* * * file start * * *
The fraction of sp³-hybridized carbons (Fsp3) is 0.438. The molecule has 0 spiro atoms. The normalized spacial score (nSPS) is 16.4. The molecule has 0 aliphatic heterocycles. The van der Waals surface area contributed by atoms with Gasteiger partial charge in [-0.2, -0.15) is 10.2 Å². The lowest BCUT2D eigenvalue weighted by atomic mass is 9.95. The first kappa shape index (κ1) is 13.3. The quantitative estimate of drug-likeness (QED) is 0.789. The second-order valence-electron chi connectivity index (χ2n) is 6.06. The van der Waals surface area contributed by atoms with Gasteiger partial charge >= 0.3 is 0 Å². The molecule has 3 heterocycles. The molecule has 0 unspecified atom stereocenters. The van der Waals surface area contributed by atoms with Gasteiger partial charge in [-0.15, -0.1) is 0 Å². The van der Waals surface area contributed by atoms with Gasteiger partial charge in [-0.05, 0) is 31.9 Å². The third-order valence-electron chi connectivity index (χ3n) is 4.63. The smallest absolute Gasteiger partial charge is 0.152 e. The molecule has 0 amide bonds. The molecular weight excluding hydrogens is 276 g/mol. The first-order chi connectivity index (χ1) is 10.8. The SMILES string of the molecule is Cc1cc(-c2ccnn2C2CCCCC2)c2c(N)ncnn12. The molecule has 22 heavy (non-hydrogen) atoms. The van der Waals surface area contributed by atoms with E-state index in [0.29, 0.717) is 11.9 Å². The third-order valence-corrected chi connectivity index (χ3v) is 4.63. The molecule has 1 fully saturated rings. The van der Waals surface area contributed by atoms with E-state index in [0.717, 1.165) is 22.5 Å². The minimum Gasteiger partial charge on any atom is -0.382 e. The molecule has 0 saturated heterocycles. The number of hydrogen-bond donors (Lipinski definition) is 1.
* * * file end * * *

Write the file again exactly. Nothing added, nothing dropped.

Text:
The fraction of sp³-hybridized carbons (Fsp3) is 0.438. The molecule has 0 spiro atoms. The normalized spacial score (nSPS) is 16.4. The molecule has 0 aliphatic heterocycles. The van der Waals surface area contributed by atoms with Gasteiger partial charge in [-0.2, -0.15) is 10.2 Å². The lowest BCUT2D eigenvalue weighted by atomic mass is 9.95. The first kappa shape index (κ1) is 13.3. The quantitative estimate of drug-likeness (QED) is 0.789. The second-order valence-electron chi connectivity index (χ2n) is 6.06. The van der Waals surface area contributed by atoms with Gasteiger partial charge >= 0.3 is 0 Å². The molecule has 3 heterocycles. The molecule has 0 unspecified atom stereocenters. The van der Waals surface area contributed by atoms with Gasteiger partial charge in [-0.15, -0.1) is 0 Å². The van der Waals surface area contributed by atoms with Gasteiger partial charge in [-0.05, 0) is 31.9 Å². The third-order valence-electron chi connectivity index (χ3n) is 4.63. The smallest absolute Gasteiger partial charge is 0.152 e. The molecule has 0 amide bonds. The molecular weight excluding hydrogens is 276 g/mol. The first-order chi connectivity index (χ1) is 10.8. The SMILES string of the molecule is Cc1cc(-c2ccnn2C2CCCCC2)c2c(N)ncnn12. The molecule has 22 heavy (non-hydrogen) atoms. The van der Waals surface area contributed by atoms with E-state index in [0.29, 0.717) is 11.9 Å². The third-order valence-corrected chi connectivity index (χ3v) is 4.63. The molecule has 1 fully saturated rings. The van der Waals surface area contributed by atoms with E-state index in [0.717, 1.165) is 22.5 Å². The minimum Gasteiger partial charge on any atom is -0.382 e. The molecule has 0 saturated heterocycles. The number of hydrogen-bond donors (Lipinski definition) is 1.